December 14, 2011

Latest RAC Findings: Improper Inpatient Coding of Coronary Bypass Procedures

By

k-charlandInpatient hospitals are improperly coding coronary bypass with percutaneous transluminal coronary angioplasty (PTCA) with major complications and comorbidities (MCCs) (MS-DRGs 231, 233, and 235), according to the October issue of the Medicare Quarterly Provider Compliance Newsletter.

In its newsletter, the Centers for Medicare & Medicaid Services report that recovery audit contractors (RACs) are adjusting codes and MS-DRGs in order to align provider payments with Medicare guidelines for the presence of diagnoses. Changes are also made to ensure diagnoses are correctly sequenced, coded, and clinically validated.

 

In its newsletter, CMS gave two case-study examples and explained how RACs resolved the error.

 

Example 1

 

A 68-year-old male was admitted for coronary artery bypass graft (CABG) secondary to three-vessel coronary artery disease (CAD). As indicated in the discharge summary and history and physical (H&P), the patient was previously admitted with flash pulmonary edema and ruled in for myocardial infarction (MI). He was treated, optimized, and needed a period at home to take care of some personal business prior to his CABG. He was admitted, and following a CABG, secondary to three-vessel CAD, he was discharged to home.

 

RAC Finding and Action:

 

Inpatient hospital coders assigned ICD-9-CM diagnosis code 518.4 (acute edema of lung unspecified), but It was not treated or evaluated and, therefore, it was not actually a current problem. As a result, the RAC deleted code 518.4 for this admission. This condition was treated on the patient's prior admission before discharge.

 

This change resulted in a change from MS-DRG 235 (coronary bypass without cardiac cath with MCC) to MS-DRG 236 (coronary bypass without cardiac cath without MCC), which resulted in an overpayment.

 

Example 2

 

A 43-year-old male was admitted through the emergency department because of chest pain that he was experiencing. He was found to have exertional angina, and he had a positive stress test. The patient was taken to the operating room where he had a two-vessel CABG completed secondary to his CAD. The patient has a history of human immunodeficiency virus (HIV) and is on highly active antiretroviral therapy (HAART). After the CABG procedure, the patient remained on a ventilator for two hours. The patient did not have any history of congestive heart failure (CHF), chronic obstructive pulmonary disease (COPD), or asthma.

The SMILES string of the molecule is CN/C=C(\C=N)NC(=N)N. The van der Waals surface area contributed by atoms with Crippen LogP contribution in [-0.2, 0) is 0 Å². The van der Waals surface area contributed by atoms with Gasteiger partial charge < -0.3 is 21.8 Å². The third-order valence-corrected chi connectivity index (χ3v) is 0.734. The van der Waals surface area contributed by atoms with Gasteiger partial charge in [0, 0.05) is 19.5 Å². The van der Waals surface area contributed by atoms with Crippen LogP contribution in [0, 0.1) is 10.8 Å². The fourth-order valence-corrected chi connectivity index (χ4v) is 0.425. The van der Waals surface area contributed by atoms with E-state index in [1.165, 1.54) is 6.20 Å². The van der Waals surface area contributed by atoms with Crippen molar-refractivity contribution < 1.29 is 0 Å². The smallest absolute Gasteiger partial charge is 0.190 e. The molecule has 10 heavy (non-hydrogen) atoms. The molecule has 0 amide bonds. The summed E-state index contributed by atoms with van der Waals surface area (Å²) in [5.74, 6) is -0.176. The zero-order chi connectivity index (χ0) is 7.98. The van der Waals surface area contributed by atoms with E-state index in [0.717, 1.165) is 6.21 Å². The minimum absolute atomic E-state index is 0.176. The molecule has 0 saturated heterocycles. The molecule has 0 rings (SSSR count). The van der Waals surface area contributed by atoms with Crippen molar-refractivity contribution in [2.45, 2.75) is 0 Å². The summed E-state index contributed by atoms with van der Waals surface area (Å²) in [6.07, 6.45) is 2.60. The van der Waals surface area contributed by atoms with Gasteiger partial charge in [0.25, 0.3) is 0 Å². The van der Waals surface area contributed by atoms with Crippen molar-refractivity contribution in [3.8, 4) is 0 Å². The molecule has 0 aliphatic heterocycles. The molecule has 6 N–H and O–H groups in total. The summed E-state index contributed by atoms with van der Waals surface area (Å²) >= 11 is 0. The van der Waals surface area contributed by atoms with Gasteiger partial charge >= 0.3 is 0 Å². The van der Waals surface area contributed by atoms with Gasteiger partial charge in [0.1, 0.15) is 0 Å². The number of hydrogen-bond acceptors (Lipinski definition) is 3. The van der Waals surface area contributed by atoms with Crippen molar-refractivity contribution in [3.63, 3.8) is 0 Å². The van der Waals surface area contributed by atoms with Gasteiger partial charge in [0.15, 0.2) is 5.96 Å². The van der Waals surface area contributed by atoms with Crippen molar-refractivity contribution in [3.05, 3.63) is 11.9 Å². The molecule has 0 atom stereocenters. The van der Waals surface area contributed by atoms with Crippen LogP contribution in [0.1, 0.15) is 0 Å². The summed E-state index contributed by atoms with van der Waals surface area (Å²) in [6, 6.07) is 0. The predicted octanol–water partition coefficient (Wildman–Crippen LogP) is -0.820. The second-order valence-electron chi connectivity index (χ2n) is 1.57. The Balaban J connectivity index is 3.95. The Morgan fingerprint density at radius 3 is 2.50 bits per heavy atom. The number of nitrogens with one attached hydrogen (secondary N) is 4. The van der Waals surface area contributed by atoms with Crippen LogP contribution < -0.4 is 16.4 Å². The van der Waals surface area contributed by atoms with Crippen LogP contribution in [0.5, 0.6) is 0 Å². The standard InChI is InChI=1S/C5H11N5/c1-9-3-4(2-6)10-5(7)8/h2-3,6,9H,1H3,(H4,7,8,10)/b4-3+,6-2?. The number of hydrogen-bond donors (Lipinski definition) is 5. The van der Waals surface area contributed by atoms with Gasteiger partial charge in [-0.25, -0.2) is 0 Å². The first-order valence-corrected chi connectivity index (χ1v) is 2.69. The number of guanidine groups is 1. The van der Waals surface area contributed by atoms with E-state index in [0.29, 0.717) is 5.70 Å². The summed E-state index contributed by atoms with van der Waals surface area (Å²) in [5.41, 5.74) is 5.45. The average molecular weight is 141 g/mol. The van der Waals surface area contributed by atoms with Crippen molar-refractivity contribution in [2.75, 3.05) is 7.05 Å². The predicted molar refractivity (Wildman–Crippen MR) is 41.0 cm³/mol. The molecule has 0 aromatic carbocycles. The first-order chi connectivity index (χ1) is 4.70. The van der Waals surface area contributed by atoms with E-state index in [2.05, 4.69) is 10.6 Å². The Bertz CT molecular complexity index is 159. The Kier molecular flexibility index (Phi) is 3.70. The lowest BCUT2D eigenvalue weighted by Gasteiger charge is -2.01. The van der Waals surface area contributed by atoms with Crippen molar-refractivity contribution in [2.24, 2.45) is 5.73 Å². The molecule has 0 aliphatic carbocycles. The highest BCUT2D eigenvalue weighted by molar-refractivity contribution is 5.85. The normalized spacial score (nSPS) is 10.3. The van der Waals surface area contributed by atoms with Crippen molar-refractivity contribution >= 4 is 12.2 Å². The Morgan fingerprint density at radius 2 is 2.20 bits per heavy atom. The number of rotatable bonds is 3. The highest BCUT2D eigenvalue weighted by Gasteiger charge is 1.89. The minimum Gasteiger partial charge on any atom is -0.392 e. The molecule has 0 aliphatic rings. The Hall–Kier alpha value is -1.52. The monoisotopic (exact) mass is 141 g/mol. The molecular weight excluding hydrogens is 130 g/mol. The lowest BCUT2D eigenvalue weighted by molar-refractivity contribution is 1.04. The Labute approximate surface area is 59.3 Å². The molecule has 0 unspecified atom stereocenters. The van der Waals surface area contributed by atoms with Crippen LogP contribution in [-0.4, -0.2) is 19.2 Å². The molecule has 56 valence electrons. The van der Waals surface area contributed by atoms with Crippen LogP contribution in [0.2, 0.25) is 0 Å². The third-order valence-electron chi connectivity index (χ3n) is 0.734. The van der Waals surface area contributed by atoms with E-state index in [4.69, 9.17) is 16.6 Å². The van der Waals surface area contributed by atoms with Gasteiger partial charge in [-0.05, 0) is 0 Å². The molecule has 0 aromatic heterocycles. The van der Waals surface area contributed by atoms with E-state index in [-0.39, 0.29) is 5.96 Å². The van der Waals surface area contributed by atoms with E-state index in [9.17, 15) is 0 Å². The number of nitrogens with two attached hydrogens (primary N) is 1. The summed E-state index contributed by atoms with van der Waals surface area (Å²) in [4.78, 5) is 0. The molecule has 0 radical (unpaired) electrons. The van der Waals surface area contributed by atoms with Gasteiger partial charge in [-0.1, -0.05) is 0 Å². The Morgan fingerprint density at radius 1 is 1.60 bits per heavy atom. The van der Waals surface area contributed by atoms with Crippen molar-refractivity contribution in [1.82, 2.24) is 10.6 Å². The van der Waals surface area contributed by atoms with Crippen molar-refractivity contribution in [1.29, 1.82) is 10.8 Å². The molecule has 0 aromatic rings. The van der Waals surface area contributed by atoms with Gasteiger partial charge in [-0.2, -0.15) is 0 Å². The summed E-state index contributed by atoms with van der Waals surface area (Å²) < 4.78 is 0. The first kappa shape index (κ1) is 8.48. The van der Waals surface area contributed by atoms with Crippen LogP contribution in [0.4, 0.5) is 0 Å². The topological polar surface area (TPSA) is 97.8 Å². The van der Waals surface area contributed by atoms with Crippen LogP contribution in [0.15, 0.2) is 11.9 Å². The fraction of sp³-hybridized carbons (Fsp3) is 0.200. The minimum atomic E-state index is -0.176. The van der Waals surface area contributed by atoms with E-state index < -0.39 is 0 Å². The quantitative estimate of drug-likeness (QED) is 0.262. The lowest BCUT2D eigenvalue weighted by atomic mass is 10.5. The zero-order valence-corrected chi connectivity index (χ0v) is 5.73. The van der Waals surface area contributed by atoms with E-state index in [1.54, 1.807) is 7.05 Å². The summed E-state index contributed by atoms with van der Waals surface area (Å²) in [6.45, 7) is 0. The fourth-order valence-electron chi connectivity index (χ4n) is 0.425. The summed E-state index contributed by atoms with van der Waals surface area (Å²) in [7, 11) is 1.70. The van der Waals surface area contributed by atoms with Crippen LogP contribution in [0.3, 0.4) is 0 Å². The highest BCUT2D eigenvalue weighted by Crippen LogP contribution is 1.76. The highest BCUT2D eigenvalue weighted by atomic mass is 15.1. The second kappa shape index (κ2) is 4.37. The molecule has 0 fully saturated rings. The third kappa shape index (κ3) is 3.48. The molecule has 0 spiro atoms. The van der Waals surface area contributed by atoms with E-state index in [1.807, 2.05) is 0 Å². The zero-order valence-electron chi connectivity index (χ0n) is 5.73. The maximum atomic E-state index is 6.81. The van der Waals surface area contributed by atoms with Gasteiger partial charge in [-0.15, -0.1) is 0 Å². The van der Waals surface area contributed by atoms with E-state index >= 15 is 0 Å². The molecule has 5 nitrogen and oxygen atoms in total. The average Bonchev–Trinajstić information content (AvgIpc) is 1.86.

RAC Finding and Action:

 

The progress note on post-operative day one stated that there was "no apparent anesthesia-related complications." The anesthesiologist's progress note on post-operative day zero was the only documentation of respiratory failure. No other documentation of respiratory failure is present on the discharge summary or progress notes. Apparently, the anesthesiologist documented a need for the usual mechanical ventilation used during the procedure to continue for two hours after the surgery. However, the attending physician did not document respiratory failure.

 

The RAC deleted diagnosis code 518.5 (pulmonary insufficiency following trauma and surgery) secondary to this being normal to post-operative recovery. This deletion resulted in a change from MS-DRG 235 (coronary bypass without cardiac cath with MCC) to MS-DRG 236 (coronary bypass without cardiac cath without MCC), which resulted in an overpayment.

 

Tips on Avoid These Problems

 

CMS provided the following guidelines on how inpatient hospital coders can avoid the problems described above.

 

  • When a patient is admitted to the hospital, the health condition that (after physician assessment) is determined to be chiefly responsible as the admission cause should be sequenced as the principal diagnosis (coded as an MS-DRG). Review the official coding guidelines for selection of principal diagnoses and chapter-specific guidelines. Refer to Coding Clinics for advice and guidance.

 

  • All medical-documentation entries must be consistent with other parts of the medical record (assessments, treatment plans, physician orders, nursing notes, medication and treatment records, etc.). They also should be consistent with other facility documents such as admission and discharge data and pharmacy records. If an entry is made that contradicts documentation found elsewhere in the record, contact the attending physician to clarify.

  • Review the ICD-9-CM Coding Manual and the ICD-9-CM addendums and Coding Clinics about coding guidelines on sequencing and selection of principal diagnosis. Follow coding guidelines and Uniform Hospital Discharge Data Set (UHDDS) definitions of when to code secondary diagnosis and chronic condition. Do not code diagnoses not documented in the record.

  • Review the entire medical record, including current problems on admission, admitting diagnosis, progress notes, discharge-planning note, occupational and physical therapy, and all consults. Identify documentation deficits and the need to query the physician.


About the author

 

Kim Charland is vice president of consulting and a health-information management (HIM) thought-leader at Medical Learning, Inc. (MedLearn), a Panacea Healthcare Solutions Company, St. Paul, MN. Her professional experience includes extensive project management as well as 20 plus years in HIM and reimbursement management for hospitals and physician offices.

 

Contact the author

 

kcharland@medlearn.com

 

To comment on this article please go to editor@racmonitor.com

 

Hospitals Play a Key Role in Preventing Exposure-Related Injuries for People Experiencing Homelessness

This email address is being protected from spambots. You need JavaScript enabled to view it.